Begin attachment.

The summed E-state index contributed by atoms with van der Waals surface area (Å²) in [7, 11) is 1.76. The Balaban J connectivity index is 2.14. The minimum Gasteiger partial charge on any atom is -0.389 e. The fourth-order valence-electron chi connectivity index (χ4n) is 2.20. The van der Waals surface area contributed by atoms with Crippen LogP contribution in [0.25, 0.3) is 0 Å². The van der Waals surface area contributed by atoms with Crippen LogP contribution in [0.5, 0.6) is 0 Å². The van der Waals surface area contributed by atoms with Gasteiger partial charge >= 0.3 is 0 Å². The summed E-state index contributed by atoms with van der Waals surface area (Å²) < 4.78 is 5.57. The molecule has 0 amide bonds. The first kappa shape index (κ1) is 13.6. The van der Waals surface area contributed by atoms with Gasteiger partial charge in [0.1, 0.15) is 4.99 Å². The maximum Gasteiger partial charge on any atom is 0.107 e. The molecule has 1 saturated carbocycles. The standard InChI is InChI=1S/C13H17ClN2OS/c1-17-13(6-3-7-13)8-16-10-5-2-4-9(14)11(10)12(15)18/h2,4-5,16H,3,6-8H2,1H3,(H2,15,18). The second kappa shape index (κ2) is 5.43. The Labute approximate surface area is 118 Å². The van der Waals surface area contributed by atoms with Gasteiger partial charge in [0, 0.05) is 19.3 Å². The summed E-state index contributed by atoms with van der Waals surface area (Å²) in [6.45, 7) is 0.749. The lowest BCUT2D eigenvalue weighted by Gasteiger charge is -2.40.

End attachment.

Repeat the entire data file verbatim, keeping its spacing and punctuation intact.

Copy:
The summed E-state index contributed by atoms with van der Waals surface area (Å²) in [7, 11) is 1.76. The Balaban J connectivity index is 2.14. The minimum Gasteiger partial charge on any atom is -0.389 e. The fourth-order valence-electron chi connectivity index (χ4n) is 2.20. The van der Waals surface area contributed by atoms with Crippen LogP contribution in [0.25, 0.3) is 0 Å². The van der Waals surface area contributed by atoms with Crippen LogP contribution in [0.5, 0.6) is 0 Å². The van der Waals surface area contributed by atoms with Gasteiger partial charge >= 0.3 is 0 Å². The summed E-state index contributed by atoms with van der Waals surface area (Å²) < 4.78 is 5.57. The molecule has 0 amide bonds. The first kappa shape index (κ1) is 13.6. The van der Waals surface area contributed by atoms with Gasteiger partial charge in [0.1, 0.15) is 4.99 Å². The maximum Gasteiger partial charge on any atom is 0.107 e. The molecule has 1 saturated carbocycles. The standard InChI is InChI=1S/C13H17ClN2OS/c1-17-13(6-3-7-13)8-16-10-5-2-4-9(14)11(10)12(15)18/h2,4-5,16H,3,6-8H2,1H3,(H2,15,18). The second kappa shape index (κ2) is 5.43. The Labute approximate surface area is 118 Å². The van der Waals surface area contributed by atoms with Gasteiger partial charge in [0, 0.05) is 19.3 Å². The summed E-state index contributed by atoms with van der Waals surface area (Å²) in [6.45, 7) is 0.749. The lowest BCUT2D eigenvalue weighted by Gasteiger charge is -2.40.